EXAMPLE 13 Conditioned Media Efficacy Study

To assess the cosmeceutical effect of nutrient solution on the histology of normal and photodamaged human skin, an occlusive patch test was conducted, essentially as described in Example 12. An occluded patch with nutrient solution was applied daily to the forearm of each of 6 female subjects (37–46 years of age) from Monday through Friday with examination on Saturday. Three subjects received patches for 5 days and 3 subjects for 12 days. Punch biopsies (2 mm) were taken on the day after the last patch. The biopsies were fixed in 10% formalin, embedded in paraffin and 4 micron sections cut and stained with H&E, tri-chrome for collagen, Verhoeff Van Grieson stain for elastin. Irritation was scored as in the safety studies. No significant irritation was observed in the subjects. Upon histological examination of the stained sections at a magnification of 100× and 250×, no difference in cell architecture was seen between the nutrient solution and the control. A progressive increase in epidermal thickening and fibroblast and nuclei was seen from 0 to 2 to 4 weeks. By week 4, the average epidermal thickness increased by 22% and dermal fibroblast nuclei increased by 38%.

EXAMPLE 14 Clinical Evaluation of Three-Dimensional Culture (Dermagraft®) Conditioned Media

Conditioned cell culture media was obtained from a preparation of Dermagraft® (Advanced Tissue Sciences, La Jolla, Calif.), a tissue-engineered product comprising human dermal fibroblasts grown on a three-dimensional framework. The conditioned media was applied twice daily to the forearms of six human subjects. Biopsies were obtained at days 0, 14 and 28 of the study and examined histologically using conventional methods. The forearm biopsy material showed an increase in collagen type I (++), collagen type III (+++), hyaluronic acid (+++), and elastin (++) at day 28, compared to biopsy material collected at day 0. A progressive increase in epidermal thickening and fibroblast nuclei was also observed histologically over the four week study interval.

EXAMPLE 15 Generation of Transport-Enhanced Growth Factors

This prophetic example describes the generation of transport-enhanced growth factors using conventional molecular biology techniques. See, e.g., Ausbel et al., Sambrook and Russell, and Sambrook et al. A gene fragment encoding a growth factor, such as any of the growth factors identified on Table 3, is fused with a gene fragment encoding a transport peptide, for example, but not limited to, one of the transport peptide sequences shown in Table 1 (SEQ ID NO:1–SEQ ID NO:19). Typically, the gene fragment encoding the transport peptide is fused upstream of the gene fragment encoding the growth factor, such that the transport peptide is at the amino terminus of the transport-enhanced growth factor. For example, a fused gene fragment is generated using conventional molecular biology techniques, such as by ligating a DNA sequence encoding SEQ ID NO:3 with a DNA sequence encoding VEGF. The nucleotide sequence of VEGF is known in the art. Thus, an exemplary DNA sequence encoding the SEQ ID NO:3 transport peptide: CGUAAAAMCGUCGUCAACGUCGUCGU (SEQ ID NO:20) is ligated to the DNA sequence encoding VEGF. Due to the redundancy of the DNA code, the skilled artisan will understand that many alternate sequences encode the transport peptide and the amino acid sequence of VEGF. For example, one of many alternate sequence encoding the SEQ ID NO:3 transport peptide is CGCAAAAMCGCCGCCAACGCCGCCGC (SEQ ID NO:21). Thus, the skilled artisan understands that typically, any nucleic acid sequence that encodes the amino, acid sequence of the desired transport peptide can be fused with any nucleic acid sequence that encodes the amino acid sequence of the desired growth factor to yield the transport-enhanced growth factor fused gene fragment.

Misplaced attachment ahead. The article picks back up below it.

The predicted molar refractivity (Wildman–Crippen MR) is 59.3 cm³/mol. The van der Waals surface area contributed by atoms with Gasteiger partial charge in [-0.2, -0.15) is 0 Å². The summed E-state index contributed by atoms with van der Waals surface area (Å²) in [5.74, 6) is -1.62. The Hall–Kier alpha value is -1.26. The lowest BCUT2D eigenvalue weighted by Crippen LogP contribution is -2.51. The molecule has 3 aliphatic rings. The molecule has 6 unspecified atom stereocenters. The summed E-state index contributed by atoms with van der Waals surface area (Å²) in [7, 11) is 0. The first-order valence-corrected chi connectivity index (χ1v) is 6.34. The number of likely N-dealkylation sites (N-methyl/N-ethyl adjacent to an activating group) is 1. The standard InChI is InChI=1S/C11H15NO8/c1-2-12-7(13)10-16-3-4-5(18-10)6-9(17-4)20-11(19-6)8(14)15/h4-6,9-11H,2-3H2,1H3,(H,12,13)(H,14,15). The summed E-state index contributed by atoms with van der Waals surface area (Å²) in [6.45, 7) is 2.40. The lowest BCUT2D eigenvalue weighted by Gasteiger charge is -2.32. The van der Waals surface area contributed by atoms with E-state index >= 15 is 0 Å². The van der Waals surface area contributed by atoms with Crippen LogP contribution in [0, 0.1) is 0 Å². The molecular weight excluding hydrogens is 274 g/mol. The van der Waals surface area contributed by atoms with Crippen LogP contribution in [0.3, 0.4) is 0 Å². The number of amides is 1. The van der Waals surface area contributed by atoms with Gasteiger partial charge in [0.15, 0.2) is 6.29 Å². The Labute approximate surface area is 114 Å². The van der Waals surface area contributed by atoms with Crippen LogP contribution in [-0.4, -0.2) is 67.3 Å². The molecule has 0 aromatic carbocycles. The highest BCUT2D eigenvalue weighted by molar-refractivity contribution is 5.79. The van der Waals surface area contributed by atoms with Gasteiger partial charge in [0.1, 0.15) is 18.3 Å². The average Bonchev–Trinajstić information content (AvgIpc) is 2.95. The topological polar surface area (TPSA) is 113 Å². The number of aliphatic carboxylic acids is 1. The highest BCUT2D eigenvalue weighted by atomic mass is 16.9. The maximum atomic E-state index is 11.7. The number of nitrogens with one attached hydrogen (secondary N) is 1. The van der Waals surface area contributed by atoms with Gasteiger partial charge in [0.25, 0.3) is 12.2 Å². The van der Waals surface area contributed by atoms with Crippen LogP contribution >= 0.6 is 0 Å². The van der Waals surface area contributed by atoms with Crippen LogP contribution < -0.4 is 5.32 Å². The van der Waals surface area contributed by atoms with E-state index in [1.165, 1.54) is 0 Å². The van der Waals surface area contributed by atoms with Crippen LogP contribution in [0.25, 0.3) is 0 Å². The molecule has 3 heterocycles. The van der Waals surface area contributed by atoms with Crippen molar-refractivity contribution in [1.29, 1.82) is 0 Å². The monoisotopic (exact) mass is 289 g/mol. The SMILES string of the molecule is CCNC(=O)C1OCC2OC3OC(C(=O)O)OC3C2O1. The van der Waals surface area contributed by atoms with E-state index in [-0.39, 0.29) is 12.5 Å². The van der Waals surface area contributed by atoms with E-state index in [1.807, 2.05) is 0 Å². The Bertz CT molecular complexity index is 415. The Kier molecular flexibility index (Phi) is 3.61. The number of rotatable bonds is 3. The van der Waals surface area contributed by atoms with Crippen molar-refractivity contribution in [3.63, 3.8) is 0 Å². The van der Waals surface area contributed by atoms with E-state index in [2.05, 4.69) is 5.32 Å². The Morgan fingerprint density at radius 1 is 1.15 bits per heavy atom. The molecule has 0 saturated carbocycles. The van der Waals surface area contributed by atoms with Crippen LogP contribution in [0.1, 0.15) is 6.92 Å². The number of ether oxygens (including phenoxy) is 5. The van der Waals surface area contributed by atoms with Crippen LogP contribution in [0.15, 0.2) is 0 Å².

The transport-enhanced growth factor fused gene fragment is then inserted into an appropriate expression vector for expression in the desired host cell, typically human cells such as fibroblasts, keratinocytes, chondrocytes, smooth muscle cells, and the like, using conventional molecular biology techniques. The expression vector will typically comprise a 5′ flanking sequence and other appropriate regulatory elements as well as an enhancer(s), a transcriptional termination element, optionally, a complete intron sequence containing a donor and acceptor splice site, a signal peptide sequence if necessary, a ribosome binding site element, a polyadenylation sequence, and a selectable marker.

The transport-enhanced growth factor expression vector is then used to tranfect, for example, but not limited to, human dermal fibroblasts, using conventional molecular biology techniques such as, for example, calcium phosphate co-precipitation or electroporation. Transformed cells comprising the transport-enhanced growth factor expression vector are selected, using conventional molecular biology techniques, and the cells expanded in monolayer culture. The monolayer cells may then be used to seed three-dimensional cultures, such as those describe above. Media conditioned using such three-dimensional cultures should comprise the desired transport-enhanced growth factor, here transport-enhanced VEGF.